Local watercolorist and award--winning graphic designer Michael Mendel remains relatively unknown, although if you’ve looked at an record album cover over the past 30 years, chances are you’ve seen his work.
As a young boy in Berlin he remembers his father coming back from a day of interrogation by the Gestapo, looking him in the eye and saying, “We need to get out of here.”
So off he and his family went, in hopes of gaining access to America, the land of opportunity.
However with so many people fleeing Europe, the immigrant quota was filled and Mendel’s family was forced to settle in Cuba for a few years before finally coming to the States in 1940.
As a young man Mendel earned a B.A. in art from the City College of New York, and was fortunate enough to have a friend tell him about an opening in the art department at Columbia Records, where Mendel’s art career bloomed.
He began designing the back of albums for little known singers and groups, and over time starting designing front covers... then front covers for major artists.
“I loved going to work,” said Mendel, who designed covers for over 30 years.
Filled with story after story of working with entertainers and coming up with ideas for albums, he enthusiastically reenacted a scene in which he and his co-
workers lit a piano on fire and then photographed it for one especially dramatic cover.
Some of the albums Mendel created were for artists such as Etta James, Tony Bennett, Gladys Knight, and the N.Y. Philharmonic.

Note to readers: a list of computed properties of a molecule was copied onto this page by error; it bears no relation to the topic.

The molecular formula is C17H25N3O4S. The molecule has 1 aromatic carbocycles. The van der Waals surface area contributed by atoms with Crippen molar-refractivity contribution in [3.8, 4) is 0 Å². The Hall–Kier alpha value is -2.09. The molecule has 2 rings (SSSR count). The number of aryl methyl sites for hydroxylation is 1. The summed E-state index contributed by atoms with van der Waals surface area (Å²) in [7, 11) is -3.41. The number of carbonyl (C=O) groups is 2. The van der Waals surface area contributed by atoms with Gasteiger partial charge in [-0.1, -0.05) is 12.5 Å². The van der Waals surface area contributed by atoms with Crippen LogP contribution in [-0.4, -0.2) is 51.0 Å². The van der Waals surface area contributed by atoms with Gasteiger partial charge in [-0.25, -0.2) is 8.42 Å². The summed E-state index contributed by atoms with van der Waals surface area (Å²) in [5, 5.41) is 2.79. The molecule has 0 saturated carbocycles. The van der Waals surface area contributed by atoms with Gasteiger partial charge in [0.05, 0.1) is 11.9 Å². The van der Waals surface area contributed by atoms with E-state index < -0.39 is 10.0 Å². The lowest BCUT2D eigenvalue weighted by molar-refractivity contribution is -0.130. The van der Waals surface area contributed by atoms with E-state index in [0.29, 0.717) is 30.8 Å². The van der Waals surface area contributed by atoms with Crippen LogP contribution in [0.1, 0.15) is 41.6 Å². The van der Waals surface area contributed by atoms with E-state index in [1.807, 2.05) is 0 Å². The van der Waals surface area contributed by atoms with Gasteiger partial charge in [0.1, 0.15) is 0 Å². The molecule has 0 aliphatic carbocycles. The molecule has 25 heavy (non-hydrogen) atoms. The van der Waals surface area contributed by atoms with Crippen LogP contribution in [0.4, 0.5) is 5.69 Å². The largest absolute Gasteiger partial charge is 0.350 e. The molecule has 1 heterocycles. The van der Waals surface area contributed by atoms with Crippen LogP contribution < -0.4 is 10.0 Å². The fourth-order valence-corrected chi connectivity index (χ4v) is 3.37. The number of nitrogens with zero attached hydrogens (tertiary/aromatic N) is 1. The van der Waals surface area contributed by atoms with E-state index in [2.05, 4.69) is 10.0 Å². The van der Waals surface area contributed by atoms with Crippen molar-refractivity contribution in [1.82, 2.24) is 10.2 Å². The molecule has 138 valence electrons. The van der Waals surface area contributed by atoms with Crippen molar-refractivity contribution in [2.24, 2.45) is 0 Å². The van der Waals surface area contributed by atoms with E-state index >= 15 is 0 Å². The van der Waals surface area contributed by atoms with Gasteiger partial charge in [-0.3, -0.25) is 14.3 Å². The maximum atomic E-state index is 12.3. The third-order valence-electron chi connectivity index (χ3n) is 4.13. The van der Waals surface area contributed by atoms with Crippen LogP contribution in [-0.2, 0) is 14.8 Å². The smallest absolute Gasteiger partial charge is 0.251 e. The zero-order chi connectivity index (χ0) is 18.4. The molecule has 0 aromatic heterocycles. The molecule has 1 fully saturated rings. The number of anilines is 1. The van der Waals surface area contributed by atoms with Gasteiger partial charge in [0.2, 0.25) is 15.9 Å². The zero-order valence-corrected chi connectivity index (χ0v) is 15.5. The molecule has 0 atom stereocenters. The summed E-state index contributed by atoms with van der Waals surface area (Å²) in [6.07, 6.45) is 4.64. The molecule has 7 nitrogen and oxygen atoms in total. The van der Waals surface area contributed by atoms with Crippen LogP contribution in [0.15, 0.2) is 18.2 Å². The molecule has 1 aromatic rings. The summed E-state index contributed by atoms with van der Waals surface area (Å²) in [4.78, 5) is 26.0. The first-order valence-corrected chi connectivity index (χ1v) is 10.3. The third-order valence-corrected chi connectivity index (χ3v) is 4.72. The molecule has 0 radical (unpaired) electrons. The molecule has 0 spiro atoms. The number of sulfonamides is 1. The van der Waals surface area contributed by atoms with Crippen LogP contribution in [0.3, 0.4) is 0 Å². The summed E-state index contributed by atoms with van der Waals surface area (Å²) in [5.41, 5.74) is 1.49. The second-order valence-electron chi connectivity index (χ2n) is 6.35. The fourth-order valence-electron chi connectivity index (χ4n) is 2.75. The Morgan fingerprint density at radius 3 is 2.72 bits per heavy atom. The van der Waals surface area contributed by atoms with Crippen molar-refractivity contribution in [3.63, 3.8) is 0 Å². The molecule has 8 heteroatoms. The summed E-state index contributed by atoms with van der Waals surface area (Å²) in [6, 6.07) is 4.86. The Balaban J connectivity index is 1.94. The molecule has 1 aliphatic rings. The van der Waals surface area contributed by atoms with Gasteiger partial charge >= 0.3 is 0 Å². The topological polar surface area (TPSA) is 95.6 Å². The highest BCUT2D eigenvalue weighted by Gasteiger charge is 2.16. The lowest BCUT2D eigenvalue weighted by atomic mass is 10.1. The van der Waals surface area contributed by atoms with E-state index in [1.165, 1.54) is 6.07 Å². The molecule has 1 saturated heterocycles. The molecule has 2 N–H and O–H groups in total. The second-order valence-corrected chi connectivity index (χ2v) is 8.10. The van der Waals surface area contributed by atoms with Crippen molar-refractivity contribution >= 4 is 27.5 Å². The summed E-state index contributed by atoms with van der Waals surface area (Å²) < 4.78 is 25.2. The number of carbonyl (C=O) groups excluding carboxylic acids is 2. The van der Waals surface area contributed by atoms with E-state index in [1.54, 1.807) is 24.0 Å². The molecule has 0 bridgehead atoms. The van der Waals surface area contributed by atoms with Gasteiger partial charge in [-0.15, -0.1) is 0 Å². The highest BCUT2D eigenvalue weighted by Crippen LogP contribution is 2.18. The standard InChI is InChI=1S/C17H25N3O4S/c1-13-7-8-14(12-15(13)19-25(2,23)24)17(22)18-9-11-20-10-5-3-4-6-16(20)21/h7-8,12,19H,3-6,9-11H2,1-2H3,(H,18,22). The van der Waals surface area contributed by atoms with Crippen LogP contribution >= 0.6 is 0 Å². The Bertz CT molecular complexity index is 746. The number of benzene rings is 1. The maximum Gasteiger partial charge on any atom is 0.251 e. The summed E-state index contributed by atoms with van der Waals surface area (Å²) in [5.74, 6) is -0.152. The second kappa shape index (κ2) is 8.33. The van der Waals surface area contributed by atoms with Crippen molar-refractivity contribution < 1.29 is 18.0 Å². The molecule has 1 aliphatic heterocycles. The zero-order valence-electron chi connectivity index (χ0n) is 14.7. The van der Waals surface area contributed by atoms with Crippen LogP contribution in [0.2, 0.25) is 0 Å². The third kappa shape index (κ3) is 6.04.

As the years went on Mendel opened his own graphic design studio and continued work on hundreds of album covers.
Then he began to paint and photograph snippets of New York City life.
When he sees something that resonates within him, Mendel takes a photograph of it to paint later.
This way if the object or person moves, he can still paint the scene at his leisure.
“There are no hidden meanings or messages in my work,” said Mendel “What you see is what I saw.”
One painting that hangs in the artist’s living room is a scene of a pickup basketball game in the Bronx.
The players, he explained, were not all on the court at the same time, however he photographed each of them as they played and then recreated the scene so that everyone was included in one piece as if everyone that stopped by during that day had been playing in a game together.
He turns a photograph into a creative painting, using his imagination to fill in the gaps and create a composite scene.
Some of his work is more eye opening and straight forward, like his painting of a small boy sitting next to trash cans in a worn down neighborhood on the west side of Manhattan, a scene which Mendel recreated using a photograph he took years ago.
The artist now resides in Riverdale, and even at 82, spends a majority of his time creating art.
He has had exhibits along the East Coast since 2009 including a long standing show in the Hudson Valley, a place close to his heart.
Mendel will have an exhibit at Hebrew Tabernacles in Hudson Heights from January through Febuary of this year, where 22 of his paintings will be on display.
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